Whether it's in the form of a film, television show, book or — most recently — podcasts, true crime stories have captivated a large audience, and for good reason. As mystery writer Walter Mosley wrote for Newsweek, our deep-seated interest in crime stories resonates in our need for forgiveness, and to find someone to blame for our collective guilt. "We are fascinated with stories of crime, real or imagined, because we need them to cleanse the modern world from our souls," Mosley wrote.
From the heartbreaking, crime-ridden life of Steven Avery in Wisconsin to the investigative hypothesis on the real identity of Jack the Ripper, true crime addicts have a lot of compelling and wide-ranging stories to binge on.
Making a Murderer
The Netflix Original should come with a warning label, because once you start Making a Murderer, it's really, really hard to stop. The 10-part series follows the story of Steven Avery, who initially spent 18 years in prison for a crime he didn't commit before being sentenced for another murder despite questionable evidence. Most of all, Making a Murderer challenges the American perception of the justice system and its potential for corruption on several legal levels.
The Jinx: The Life and Deaths of Robert Durst
In many ways, HBO's six-part documentary series The Jinx: The Life and Deaths of Robert Durst works as an antithesis to the story of Making a Murderer. Instead of supporting a man being set free, audiences will likely lament as real estate heir Robert Durst continuously evades what appear to be open-and-shut-cases for murder. However, the best part of The Jinx is director Andrew Jarecki's sit-down interviews with Durst after the fact. Without giving too much away, the interviews lead to a disturbing, yet exciting, conclusion.
Dear Zachary: A Letter to a Son About His Father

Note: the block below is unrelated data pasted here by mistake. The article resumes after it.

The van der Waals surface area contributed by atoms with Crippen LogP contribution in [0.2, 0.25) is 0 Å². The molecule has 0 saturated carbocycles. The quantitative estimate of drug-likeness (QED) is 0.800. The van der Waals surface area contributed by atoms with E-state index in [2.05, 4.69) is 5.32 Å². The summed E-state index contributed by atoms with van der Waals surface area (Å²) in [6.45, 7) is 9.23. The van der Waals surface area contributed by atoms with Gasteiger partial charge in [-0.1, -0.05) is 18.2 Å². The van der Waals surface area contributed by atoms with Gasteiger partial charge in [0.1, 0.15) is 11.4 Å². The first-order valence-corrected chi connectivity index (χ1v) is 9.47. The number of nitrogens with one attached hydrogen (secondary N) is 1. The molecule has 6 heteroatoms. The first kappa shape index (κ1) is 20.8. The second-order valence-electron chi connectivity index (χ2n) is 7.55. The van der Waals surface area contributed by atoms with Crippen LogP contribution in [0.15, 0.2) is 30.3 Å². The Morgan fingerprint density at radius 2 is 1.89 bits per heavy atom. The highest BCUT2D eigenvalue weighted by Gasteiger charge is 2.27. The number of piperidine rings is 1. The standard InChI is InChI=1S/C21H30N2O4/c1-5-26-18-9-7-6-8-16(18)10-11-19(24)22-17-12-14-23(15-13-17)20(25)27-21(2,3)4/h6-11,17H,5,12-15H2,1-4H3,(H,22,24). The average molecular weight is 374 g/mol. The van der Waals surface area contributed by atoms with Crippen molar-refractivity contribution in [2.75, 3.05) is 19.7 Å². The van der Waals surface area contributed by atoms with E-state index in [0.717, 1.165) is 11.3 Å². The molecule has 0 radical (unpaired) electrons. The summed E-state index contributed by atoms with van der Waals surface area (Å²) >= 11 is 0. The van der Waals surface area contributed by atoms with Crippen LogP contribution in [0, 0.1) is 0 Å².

Dear Zachary: A Letter to a Son About His Father easily falls into the "truth being stranger than fiction" category. When Dr. Andrew Bagby is murdered, the chief suspect in the murder case — who he had previously broken up with — flees to Canada and announces that she's pregnant with his child. In the aftermath, one of Babgy's best friends, filmmaker Kurt Kuenne, decides to create a documentary to highlight Bagby's life for his son, Zachary. The documentary is an emotional rollercoaster, and one that you'll be hard-pressed to forget.
Anybody new to the podcast medium might as well start with one of the most popular podcasts in history. With Serial, co-creator and host Sarah Koenig deeply investigates a murder in the span of a season (season two is currently underway) and those involved. Season one detailed the murder of Hae Min Lee, a crime that her ex-boyfriend, Adnan Syed, was — perhaps wrongly — convicted of. Without expounding the plot further, Serial''s first season was a captivating hit, one that even may leave some semblance of justice by the time it's finished.
Here Be Monsters
Tackling one's self-imposed fears is a tall order, but that's exactly what Here Be Monsters podcast creator Jeff Emtman did. "It's a big world out there and it's easy to populate it with demons and beasts and baddies trying to kill you," Emtman said in an interview with the Guardian. "I don't ever struggle for stories. I think everyone is afraid of things." As such, Emtman's podcast is wide-ranging, covering the likes of rituals, real-life tragedies and conspiracy theories. While all of them might not instill the same amount of fear, the stories themselves are still worth a listen.
One of the greatest unsolved mysteries in American history, nobody can say — concretely — who the Zodiac Killer was, and whether he could even be alive today. It was a complex case in California, but director David Fincher does an excellent job laying out all the facts in his 2007 film, Zodiac. What makes Zodiac so effective is that its scenes are entirely based on what the people surrounding the case definitively know. Therefore, the actual encounters with the killer are few and far between. The realism might not suit all audiences, but it's executed in typical, gripping Fincher fashion.
Portrait of a Killer, Patricia Cornwell
Though most of crime author Patricia Cornwell's books are fiction, she ventured into the legend of Britain's most notorious serial killer, Jack the Ripper, in Portrait of a Killer. The title of the book works as a clever pun for her theory that the famed murderer was British painter Walter Sickert. While any present-day theories on Jack the Ripper must be taken with a grain of salt, the evidence is — at the very least — presented in a compelling manner.
Homicide: A Year on the Killing Streets, David Simon
David Simon is well-known for creating HBO's critically acclaimed crime series, The Wire, but Simon was also a Baltimore-based crime reporter and published author, whose best work may be Homicide: A Year on the Killing Streets. The book details Simon spending a full year with homicide detectives in Baltimore's police department, and much like The Wire, there's a lot of violence to detail in the crime-ridden city.